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Kemet: Ta-Seti Expansion Review

Raf

What does this rating mean?

Posted by Raf on Jan 28, 2016

One of the things I love so much about Kemet is its beautiful simplicity. The mechanics are clean and straightforward enough to provide a strong foundation, but the real meat of the game comes in playing the people around the table. Accordingly, I was initially apprehensive about a large expansion that adds five modules including a 4 panel long sideboard. My fears were fortunately unfounded; Ta-Seti is an excellent expansion that adds more of what makes Kemet so great without bogging it down. It feels richer without feeling bloated.

Most of these modules slip right into the game as if they’d always been there. The dark powers of the Black Pyramid offer powerful new creatures, including a Hippopotamus made of armor and nightmares, or flexibility in the form of mercenary units or more actions. In addition to the normal costs of upgrading your pyramid and buying powers, access to the Black Pyramid comes at the expense of one of the other colors. You are still only limited to three pyramids which means you have to choose: Give up access to the defensive abilities of the Blue Pyramid? Forsake the Scorpion or Phoenix of the Red Powers? It isn’t a choice to make lightly. Of course, it’s still Kemet so you can always charge into your opponent’s city and use their pyramids if you want.

The new Divine Intervention and Battle Cards also sneak their way into the game without an obvious impact. Indeed, there is no reason to play without them once you’ve shuffled them in. Their innocuous nature does not mean that they are weak, however. One of the new battle cards gives you the highest army strength of any card but comes at the cost of sacrificing two of your own units. As this leaves you weak to retaliation, it isn’t always the best choice. In fact, the threat of that card can be enough to force your opponents to overcommit to a distraction while you plot for future battles. And while the Divine Intervention cards add new surprises, the most fun are the ones that give you a strong benefit only if you win the battle. Again, the decisions are not made lightly but they feel natural and are the kinds of tough decisions Kemet has always forced you to make.

This pattern is continued on the path to Ta-Seti. The board features numerous paths that all end in a city space bearing a permanent victory point. Every time you take a move action, you can choose to march your priest towards Ta-Seti. Along the way your priests will collect temporary bonuses and can stop in various locations and take objects, one time use tokens that provide a number of different bonuses, or powerful skills. When you take a skill, the priest that collected it can immediately replace a unit in an existing troop and provide that troop with the benefits of all the skills you’ve collected. With three priests at your disposal, it’s possible to create supercharged troops with powers that rival the monsters you have to pay to buy. If you take an object or a skill it also means starting over on the path and potentially ceding that victory point to your opponent.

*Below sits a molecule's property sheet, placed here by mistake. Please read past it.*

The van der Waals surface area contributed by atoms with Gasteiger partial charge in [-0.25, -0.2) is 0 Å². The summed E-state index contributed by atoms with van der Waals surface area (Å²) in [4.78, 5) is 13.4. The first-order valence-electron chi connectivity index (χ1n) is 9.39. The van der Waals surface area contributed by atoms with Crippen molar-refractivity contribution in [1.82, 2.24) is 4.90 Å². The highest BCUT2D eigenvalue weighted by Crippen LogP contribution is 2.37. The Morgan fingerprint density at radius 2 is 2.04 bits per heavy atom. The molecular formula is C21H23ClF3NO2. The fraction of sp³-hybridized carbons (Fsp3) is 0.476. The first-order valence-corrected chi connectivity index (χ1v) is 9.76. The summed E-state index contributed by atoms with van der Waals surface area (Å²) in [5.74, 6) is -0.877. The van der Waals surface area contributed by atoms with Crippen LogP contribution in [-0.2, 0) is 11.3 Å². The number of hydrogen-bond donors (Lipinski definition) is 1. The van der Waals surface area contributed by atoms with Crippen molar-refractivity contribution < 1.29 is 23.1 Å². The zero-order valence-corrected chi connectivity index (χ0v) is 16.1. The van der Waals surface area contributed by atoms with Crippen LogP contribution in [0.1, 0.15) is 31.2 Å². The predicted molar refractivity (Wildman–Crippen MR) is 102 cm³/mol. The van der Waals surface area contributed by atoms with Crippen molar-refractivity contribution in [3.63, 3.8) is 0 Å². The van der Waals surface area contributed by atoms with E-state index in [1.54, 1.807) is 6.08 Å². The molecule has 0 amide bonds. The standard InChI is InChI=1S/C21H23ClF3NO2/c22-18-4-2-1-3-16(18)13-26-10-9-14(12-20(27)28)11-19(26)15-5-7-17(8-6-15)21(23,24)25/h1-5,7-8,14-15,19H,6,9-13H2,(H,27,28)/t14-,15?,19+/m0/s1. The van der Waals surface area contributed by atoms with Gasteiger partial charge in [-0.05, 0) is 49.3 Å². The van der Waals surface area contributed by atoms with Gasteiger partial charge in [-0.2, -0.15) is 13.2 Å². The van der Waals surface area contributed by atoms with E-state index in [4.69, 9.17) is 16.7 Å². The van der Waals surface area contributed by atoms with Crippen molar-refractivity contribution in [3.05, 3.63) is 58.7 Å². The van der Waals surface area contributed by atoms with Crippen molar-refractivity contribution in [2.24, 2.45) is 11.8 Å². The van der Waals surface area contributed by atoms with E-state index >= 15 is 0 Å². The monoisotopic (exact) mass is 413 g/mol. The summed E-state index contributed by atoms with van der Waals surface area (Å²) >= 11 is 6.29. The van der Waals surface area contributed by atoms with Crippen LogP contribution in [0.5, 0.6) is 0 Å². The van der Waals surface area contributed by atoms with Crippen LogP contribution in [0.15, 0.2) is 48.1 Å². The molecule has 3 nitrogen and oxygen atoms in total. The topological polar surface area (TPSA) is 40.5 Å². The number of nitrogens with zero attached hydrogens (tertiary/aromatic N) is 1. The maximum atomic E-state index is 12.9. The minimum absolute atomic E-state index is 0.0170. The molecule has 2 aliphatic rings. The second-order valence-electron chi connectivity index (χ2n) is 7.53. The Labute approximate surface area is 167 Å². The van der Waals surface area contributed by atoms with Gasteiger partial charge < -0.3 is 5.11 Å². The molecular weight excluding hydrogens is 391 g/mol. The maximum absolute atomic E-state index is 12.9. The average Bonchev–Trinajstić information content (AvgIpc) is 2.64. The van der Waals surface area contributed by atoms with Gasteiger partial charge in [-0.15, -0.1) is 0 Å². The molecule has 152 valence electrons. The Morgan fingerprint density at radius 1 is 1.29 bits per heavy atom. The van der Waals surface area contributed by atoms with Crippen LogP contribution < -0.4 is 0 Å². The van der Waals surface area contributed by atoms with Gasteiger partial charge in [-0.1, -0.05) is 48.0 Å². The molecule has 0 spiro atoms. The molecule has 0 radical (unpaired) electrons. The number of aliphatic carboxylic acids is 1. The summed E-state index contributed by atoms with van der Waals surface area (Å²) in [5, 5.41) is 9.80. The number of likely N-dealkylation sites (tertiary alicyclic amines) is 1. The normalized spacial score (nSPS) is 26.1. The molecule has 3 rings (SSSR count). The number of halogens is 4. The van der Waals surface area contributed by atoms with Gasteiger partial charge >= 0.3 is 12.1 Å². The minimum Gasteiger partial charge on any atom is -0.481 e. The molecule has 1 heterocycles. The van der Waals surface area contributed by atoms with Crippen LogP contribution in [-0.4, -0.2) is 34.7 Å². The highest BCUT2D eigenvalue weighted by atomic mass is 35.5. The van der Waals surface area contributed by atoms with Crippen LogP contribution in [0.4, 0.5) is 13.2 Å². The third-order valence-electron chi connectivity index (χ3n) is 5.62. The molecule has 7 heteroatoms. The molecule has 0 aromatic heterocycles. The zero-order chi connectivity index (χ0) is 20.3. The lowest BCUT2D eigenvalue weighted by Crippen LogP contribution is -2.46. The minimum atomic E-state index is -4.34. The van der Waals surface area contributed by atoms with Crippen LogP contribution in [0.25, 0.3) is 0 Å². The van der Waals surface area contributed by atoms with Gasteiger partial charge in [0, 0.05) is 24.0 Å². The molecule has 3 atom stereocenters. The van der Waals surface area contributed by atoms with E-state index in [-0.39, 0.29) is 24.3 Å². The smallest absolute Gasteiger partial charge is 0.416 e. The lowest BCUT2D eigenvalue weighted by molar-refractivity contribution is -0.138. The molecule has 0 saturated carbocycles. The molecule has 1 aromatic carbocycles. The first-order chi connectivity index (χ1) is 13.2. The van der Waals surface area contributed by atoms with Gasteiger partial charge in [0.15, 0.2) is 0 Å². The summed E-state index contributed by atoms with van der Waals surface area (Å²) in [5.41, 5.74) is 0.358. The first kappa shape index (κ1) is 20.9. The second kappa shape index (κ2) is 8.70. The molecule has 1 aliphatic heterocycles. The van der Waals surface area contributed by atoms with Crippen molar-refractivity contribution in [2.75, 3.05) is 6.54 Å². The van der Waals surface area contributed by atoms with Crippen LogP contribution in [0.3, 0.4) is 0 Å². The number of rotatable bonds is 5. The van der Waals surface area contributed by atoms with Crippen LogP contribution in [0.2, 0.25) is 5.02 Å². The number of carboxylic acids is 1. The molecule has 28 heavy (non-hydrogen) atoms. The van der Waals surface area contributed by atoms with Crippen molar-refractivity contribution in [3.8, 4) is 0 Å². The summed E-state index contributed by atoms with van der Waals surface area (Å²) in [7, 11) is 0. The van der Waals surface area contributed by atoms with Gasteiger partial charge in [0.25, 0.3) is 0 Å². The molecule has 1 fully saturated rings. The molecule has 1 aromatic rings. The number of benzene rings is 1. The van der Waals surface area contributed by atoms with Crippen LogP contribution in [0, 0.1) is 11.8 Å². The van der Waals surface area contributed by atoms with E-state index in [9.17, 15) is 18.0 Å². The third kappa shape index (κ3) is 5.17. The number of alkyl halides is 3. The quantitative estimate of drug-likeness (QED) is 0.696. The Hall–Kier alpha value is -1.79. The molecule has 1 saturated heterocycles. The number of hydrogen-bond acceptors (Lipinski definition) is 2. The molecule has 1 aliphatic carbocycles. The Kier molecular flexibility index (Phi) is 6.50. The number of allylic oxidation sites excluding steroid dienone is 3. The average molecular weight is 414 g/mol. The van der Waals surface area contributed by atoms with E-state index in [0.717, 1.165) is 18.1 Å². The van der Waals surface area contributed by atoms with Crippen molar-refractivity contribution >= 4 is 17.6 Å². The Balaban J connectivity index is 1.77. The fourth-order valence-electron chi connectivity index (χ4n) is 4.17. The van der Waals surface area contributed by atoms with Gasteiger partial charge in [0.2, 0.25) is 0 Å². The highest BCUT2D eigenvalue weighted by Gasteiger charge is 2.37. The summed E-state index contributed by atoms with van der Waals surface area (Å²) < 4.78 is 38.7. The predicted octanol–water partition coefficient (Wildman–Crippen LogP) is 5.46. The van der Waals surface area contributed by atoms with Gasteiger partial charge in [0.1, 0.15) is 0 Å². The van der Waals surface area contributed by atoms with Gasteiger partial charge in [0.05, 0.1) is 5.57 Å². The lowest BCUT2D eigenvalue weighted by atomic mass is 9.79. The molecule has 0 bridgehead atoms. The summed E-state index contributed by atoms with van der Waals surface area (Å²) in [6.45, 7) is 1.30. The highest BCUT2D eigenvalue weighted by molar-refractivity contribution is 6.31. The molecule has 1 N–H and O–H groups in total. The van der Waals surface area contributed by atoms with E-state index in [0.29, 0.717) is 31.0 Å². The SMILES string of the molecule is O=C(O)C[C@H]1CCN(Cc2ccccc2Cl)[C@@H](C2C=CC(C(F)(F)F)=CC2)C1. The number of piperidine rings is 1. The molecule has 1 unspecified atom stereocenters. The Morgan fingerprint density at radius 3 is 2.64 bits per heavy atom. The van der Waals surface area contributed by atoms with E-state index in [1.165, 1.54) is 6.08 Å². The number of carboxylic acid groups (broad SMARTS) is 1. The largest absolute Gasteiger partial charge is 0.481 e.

The greatest thing this board does, however, is to encourage early movement. The board is not refreshed until the night phase so if you delay your movement, a common tactic in base Kemet, you may miss out. Since Kemet is at its best when players are teleporting across the map and stealing victory points away from each other, encouraging early movement heightens the tension and deepens the strategy. No more waiting until the end to fight. By the time you are done stalling, your target may have powered up their troops. Better to grab that ability yourself on your way to battle.

While the path may be the Great Pyramid of this expansion, the real stars are the new Victory Conditions and the Dawn Phase. These two modules are inexorably linked and are what propel this expansion into a must-own for fans of Kemet. One of my few complaints about Kemet is how the game can often end on a sour note when the player acting last snags a few points and wins immediately, without any chance for retaliation. While this can be addressed in your strategy, it is frustrating and sits at odds with Kemet’s aggressive nature. In Ta-Seti, players now check their victory points at the beginning of their activation, and only win if no one else has more points at that time. This means you have to hold on to your advantage for at least 1 round with a giant target on your back. If you can’t, you only have until the end of the round or until someone else succeeds where you failed to claw your way back to the top.

Trying to plot out a round to achieve victory would be a lot easier if you knew when in the round you were going to act. The traditional way of giving this boon to the player in last place is excellent, but the Dawn Phase works so well with the new victory timing that I’m willing to replace it. By forcing players to burn high powered battle cards to choose when they act, Ta-Seti adds another wrinkle or layer to the rich decisions Kemet serves up to you. It also helps to cycle through your battle cards which is important when the expansion throws 2 more into your hand.

No matter how good the milk chocolate might be, I’d much rather eat a delicious piece of rich, bitter, dark chocolate. That’s what Ta-Seti is. Matagot has managed to enrich and deepen something that was already a fantastic experience without overcomplicating it or sticking it full of extraneous stuff. While I wouldn’t recommend Ta-Seti as an immediate purchase, if you’re a fan of Kemet then this expansion is a must play.


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